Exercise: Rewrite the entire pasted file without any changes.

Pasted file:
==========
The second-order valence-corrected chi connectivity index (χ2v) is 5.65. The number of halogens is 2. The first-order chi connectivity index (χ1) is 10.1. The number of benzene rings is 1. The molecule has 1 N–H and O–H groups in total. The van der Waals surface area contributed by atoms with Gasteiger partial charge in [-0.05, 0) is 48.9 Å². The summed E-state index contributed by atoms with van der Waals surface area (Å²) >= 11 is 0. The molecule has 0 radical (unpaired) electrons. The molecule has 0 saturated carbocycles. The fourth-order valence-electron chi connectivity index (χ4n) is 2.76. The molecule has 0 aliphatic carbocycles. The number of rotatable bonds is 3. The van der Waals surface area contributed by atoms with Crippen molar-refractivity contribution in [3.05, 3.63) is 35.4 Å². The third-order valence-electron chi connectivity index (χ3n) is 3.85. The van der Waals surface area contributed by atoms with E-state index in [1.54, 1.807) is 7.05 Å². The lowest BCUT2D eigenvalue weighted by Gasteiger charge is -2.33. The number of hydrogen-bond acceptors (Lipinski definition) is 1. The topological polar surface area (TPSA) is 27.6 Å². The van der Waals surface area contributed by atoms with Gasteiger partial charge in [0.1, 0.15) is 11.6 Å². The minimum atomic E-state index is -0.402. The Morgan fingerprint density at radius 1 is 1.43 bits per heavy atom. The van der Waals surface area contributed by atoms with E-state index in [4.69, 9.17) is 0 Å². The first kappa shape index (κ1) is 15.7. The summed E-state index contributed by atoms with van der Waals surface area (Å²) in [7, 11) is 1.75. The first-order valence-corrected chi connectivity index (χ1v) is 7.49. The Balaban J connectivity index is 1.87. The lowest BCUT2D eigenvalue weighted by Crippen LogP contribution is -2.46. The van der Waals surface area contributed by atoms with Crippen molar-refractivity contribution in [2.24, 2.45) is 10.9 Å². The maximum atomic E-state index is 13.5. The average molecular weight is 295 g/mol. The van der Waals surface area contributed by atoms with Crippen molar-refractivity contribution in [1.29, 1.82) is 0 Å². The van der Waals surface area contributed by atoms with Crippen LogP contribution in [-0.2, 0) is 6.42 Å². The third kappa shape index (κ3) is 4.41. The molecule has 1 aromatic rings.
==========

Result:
The second-order valence-corrected chi connectivity index (χ2v) is 5.65. The number of halogens is 2. The first-order chi connectivity index (χ1) is 10.1. The number of benzene rings is 1. The molecule has 1 N–H and O–H groups in total. The van der Waals surface area contributed by atoms with Gasteiger partial charge in [-0.05, 0) is 48.9 Å². The summed E-state index contributed by atoms with van der Waals surface area (Å²) >= 11 is 0. The molecule has 0 radical (unpaired) electrons. The molecule has 0 saturated carbocycles. The fourth-order valence-electron chi connectivity index (χ4n) is 2.76. The molecule has 0 aliphatic carbocycles. The number of rotatable bonds is 3. The van der Waals surface area contributed by atoms with Crippen molar-refractivity contribution in [3.05, 3.63) is 35.4 Å². The third-order valence-electron chi connectivity index (χ3n) is 3.85. The van der Waals surface area contributed by atoms with E-state index in [1.54, 1.807) is 7.05 Å². The lowest BCUT2D eigenvalue weighted by Gasteiger charge is -2.33. The number of hydrogen-bond acceptors (Lipinski definition) is 1. The topological polar surface area (TPSA) is 27.6 Å². The van der Waals surface area contributed by atoms with Gasteiger partial charge in [0.1, 0.15) is 11.6 Å². The minimum atomic E-state index is -0.402. The Morgan fingerprint density at radius 1 is 1.43 bits per heavy atom. The van der Waals surface area contributed by atoms with E-state index in [4.69, 9.17) is 0 Å². The first kappa shape index (κ1) is 15.7. The summed E-state index contributed by atoms with van der Waals surface area (Å²) in [7, 11) is 1.75. The first-order valence-corrected chi connectivity index (χ1v) is 7.49. The Balaban J connectivity index is 1.87. The lowest BCUT2D eigenvalue weighted by Crippen LogP contribution is -2.46. The van der Waals surface area contributed by atoms with Crippen molar-refractivity contribution in [2.24, 2.45) is 10.9 Å². The maximum atomic E-state index is 13.5. The average molecular weight is 295 g/mol. The van der Waals surface area contributed by atoms with Crippen molar-refractivity contribution in [1.29, 1.82) is 0 Å². The van der Waals surface area contributed by atoms with Crippen LogP contribution in [-0.2, 0) is 6.42 Å². The third kappa shape index (κ3) is 4.41. The molecule has 1 aromatic rings.